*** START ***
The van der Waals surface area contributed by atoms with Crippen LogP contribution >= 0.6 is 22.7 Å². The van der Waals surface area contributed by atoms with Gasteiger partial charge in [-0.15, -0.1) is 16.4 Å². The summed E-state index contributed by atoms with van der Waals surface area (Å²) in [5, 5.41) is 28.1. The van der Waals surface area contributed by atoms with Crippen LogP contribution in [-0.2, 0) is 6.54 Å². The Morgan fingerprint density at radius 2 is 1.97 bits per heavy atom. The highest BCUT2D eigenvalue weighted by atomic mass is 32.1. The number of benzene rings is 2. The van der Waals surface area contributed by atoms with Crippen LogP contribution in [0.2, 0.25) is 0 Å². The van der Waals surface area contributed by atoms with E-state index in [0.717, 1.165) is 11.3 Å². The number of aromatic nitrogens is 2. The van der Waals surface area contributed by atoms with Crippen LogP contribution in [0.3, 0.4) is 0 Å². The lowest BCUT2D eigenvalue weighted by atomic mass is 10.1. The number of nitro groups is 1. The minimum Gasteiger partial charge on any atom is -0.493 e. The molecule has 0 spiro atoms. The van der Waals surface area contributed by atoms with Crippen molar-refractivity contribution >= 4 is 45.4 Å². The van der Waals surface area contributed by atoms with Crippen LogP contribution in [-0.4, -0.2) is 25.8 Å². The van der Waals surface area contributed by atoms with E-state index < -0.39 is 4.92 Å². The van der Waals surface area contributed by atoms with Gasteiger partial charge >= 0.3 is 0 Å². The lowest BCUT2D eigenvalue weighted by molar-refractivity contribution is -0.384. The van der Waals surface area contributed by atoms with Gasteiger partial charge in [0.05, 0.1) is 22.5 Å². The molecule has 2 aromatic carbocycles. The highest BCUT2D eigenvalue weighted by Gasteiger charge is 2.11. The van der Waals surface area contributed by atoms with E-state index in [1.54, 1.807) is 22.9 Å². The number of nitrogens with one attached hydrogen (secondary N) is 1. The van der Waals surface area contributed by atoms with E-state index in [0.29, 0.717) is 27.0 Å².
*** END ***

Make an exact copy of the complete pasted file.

The van der Waals surface area contributed by atoms with Crippen LogP contribution >= 0.6 is 22.7 Å². The van der Waals surface area contributed by atoms with Gasteiger partial charge in [-0.15, -0.1) is 16.4 Å². The summed E-state index contributed by atoms with van der Waals surface area (Å²) in [5, 5.41) is 28.1. The van der Waals surface area contributed by atoms with Crippen LogP contribution in [-0.2, 0) is 6.54 Å². The Morgan fingerprint density at radius 2 is 1.97 bits per heavy atom. The highest BCUT2D eigenvalue weighted by atomic mass is 32.1. The number of benzene rings is 2. The van der Waals surface area contributed by atoms with Crippen LogP contribution in [0.2, 0.25) is 0 Å². The van der Waals surface area contributed by atoms with E-state index in [0.717, 1.165) is 11.3 Å². The number of aromatic nitrogens is 2. The van der Waals surface area contributed by atoms with Crippen LogP contribution in [0.3, 0.4) is 0 Å². The lowest BCUT2D eigenvalue weighted by atomic mass is 10.1. The number of nitro groups is 1. The minimum Gasteiger partial charge on any atom is -0.493 e. The molecule has 0 spiro atoms. The van der Waals surface area contributed by atoms with Crippen molar-refractivity contribution >= 4 is 45.4 Å². The van der Waals surface area contributed by atoms with Crippen LogP contribution in [-0.4, -0.2) is 25.8 Å². The van der Waals surface area contributed by atoms with E-state index < -0.39 is 4.92 Å². The van der Waals surface area contributed by atoms with Gasteiger partial charge >= 0.3 is 0 Å². The lowest BCUT2D eigenvalue weighted by molar-refractivity contribution is -0.384. The van der Waals surface area contributed by atoms with Gasteiger partial charge in [0.05, 0.1) is 22.5 Å². The molecule has 2 aromatic carbocycles. The highest BCUT2D eigenvalue weighted by Gasteiger charge is 2.11. The van der Waals surface area contributed by atoms with E-state index in [1.54, 1.807) is 22.9 Å². The number of nitrogens with one attached hydrogen (secondary N) is 1. The van der Waals surface area contributed by atoms with E-state index in [0.29, 0.717) is 27.0 Å².